Immigrants rights workers weigh in on what they want to hear fro - - Jackson, MS

Immigrants rights workers weigh in on what they want to hear from President

Tonight, President Barack Obama will make a big announcement about immigration reform. He is expected to use his executive powers to prevent deportation for more undocumented immigrants.

Immigrants rights workers like Patricia Ice anticipate at least 25,000 undocumented immigrants living in Mississippi could be impacted by the President's announcement.

"This executive action is only going to affect people who are already here," explained Ice who serves as legal project director at Mississippi Immigrants Rights Alliance.

It wouldn't be the first time President Obama has issued an executive order on immigration. A 2012 order changed the course for young immigrants by giving them what's known as deferred action.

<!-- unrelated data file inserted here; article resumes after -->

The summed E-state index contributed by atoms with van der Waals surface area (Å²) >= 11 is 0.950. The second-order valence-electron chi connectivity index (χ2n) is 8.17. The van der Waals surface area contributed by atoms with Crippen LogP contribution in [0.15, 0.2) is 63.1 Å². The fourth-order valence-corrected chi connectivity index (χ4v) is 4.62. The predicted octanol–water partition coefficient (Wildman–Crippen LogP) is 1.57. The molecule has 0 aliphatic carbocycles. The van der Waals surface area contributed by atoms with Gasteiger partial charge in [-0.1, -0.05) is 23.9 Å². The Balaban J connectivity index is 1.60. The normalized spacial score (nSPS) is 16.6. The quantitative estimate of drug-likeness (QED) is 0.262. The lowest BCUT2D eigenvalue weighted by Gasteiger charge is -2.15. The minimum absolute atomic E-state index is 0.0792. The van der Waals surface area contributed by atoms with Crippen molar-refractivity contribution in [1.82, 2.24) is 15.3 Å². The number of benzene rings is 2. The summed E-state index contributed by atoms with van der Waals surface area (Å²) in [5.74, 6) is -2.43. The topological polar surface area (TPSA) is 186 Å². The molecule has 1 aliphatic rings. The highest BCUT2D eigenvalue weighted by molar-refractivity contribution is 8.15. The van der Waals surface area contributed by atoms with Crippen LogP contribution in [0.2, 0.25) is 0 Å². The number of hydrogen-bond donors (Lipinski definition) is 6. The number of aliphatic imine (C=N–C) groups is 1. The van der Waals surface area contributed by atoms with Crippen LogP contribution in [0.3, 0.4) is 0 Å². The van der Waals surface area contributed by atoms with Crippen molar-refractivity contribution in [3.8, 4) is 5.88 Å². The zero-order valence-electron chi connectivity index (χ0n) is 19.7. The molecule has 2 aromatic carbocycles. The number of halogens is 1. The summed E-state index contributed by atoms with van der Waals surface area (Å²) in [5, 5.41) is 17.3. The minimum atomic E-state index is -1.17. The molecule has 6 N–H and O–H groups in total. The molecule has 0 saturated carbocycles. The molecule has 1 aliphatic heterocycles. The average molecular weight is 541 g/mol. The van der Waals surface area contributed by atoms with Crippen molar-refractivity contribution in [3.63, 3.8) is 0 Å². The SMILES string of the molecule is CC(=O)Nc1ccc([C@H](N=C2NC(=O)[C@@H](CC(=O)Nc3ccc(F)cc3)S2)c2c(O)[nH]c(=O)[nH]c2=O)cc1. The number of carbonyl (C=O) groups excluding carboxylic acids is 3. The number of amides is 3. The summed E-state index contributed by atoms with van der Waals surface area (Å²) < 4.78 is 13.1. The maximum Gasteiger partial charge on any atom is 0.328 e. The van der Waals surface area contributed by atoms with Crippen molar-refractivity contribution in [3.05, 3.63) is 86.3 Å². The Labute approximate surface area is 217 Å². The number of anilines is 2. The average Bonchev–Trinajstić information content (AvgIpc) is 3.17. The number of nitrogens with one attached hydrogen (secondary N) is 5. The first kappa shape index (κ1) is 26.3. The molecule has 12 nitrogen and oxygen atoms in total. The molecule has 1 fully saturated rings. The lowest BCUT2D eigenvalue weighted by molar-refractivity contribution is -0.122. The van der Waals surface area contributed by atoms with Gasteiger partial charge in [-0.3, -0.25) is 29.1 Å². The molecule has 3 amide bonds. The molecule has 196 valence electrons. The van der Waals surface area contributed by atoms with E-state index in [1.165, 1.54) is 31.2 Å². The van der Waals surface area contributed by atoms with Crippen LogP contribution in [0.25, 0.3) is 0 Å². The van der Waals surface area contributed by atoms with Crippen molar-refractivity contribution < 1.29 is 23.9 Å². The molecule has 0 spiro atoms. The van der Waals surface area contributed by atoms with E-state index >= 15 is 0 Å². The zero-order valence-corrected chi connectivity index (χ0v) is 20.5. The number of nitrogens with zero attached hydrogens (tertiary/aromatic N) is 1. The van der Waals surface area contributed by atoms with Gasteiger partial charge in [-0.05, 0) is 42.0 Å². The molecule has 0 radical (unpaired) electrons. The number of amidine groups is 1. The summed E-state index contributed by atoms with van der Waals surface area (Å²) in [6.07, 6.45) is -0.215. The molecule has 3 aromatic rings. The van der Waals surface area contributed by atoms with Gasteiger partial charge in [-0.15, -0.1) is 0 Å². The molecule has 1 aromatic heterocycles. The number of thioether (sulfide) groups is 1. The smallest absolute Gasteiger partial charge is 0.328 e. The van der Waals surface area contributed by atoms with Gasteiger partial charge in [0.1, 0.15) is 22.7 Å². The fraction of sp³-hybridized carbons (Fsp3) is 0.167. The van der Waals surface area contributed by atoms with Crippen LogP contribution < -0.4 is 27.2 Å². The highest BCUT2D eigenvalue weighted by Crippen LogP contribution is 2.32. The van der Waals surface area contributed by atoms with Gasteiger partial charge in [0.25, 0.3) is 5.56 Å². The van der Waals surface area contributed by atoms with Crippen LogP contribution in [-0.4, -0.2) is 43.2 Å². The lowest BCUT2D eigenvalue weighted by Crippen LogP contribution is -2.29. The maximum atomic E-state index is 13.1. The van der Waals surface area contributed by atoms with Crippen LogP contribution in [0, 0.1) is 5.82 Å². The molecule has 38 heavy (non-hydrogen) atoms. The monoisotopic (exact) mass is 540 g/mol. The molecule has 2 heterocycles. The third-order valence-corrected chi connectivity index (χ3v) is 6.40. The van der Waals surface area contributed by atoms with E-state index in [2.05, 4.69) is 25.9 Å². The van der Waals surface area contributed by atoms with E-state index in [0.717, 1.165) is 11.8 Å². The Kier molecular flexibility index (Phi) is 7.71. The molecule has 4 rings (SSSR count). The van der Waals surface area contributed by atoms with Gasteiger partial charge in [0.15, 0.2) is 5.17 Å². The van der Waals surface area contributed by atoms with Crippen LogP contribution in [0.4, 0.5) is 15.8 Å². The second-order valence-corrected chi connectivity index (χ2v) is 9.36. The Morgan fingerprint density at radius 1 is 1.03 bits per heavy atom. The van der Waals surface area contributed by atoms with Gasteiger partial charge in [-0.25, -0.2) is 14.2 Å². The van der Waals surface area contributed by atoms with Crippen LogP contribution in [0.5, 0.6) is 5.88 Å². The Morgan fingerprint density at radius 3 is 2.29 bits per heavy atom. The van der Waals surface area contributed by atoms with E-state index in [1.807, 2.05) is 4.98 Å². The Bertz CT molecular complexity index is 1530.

"People were able to get work authorization and a social security card and here in Mississippi, also a drivers license," said Ice.

That order only impacted immigrants who came into the United States before age 16. That's why all eyes are on tonight's announcement.

"We're hoping that the President will extend that deferred action to adults," described Ice.

It's expected that deportation protections may be given to parents of U.S. citizens. But that wouldn't cover all immigrants.

"If he only extends it to parents of U.S. citizens then there may be other people who we think also deserve to stay here who may be left out," Ice said, "And we want to keep families intact."

There's already been push back on immigration issues from the state's leaders this year. Bryant sent a letter to the President in July. He made it clear to us that the state would do what it could legally to stop an influx of immigrant children.

"These children should be returned home to their parents for the responsibility that they should naturally have of taking care of these children and not be left here in the United States," Bryant said in a July interview.

Patricia Ice hopes those Central American children will get some help from the executive action.

The numbers are still unclear but MIRA estimates a total of at least 100-thousand undocumented immigrants living in Mississippi.

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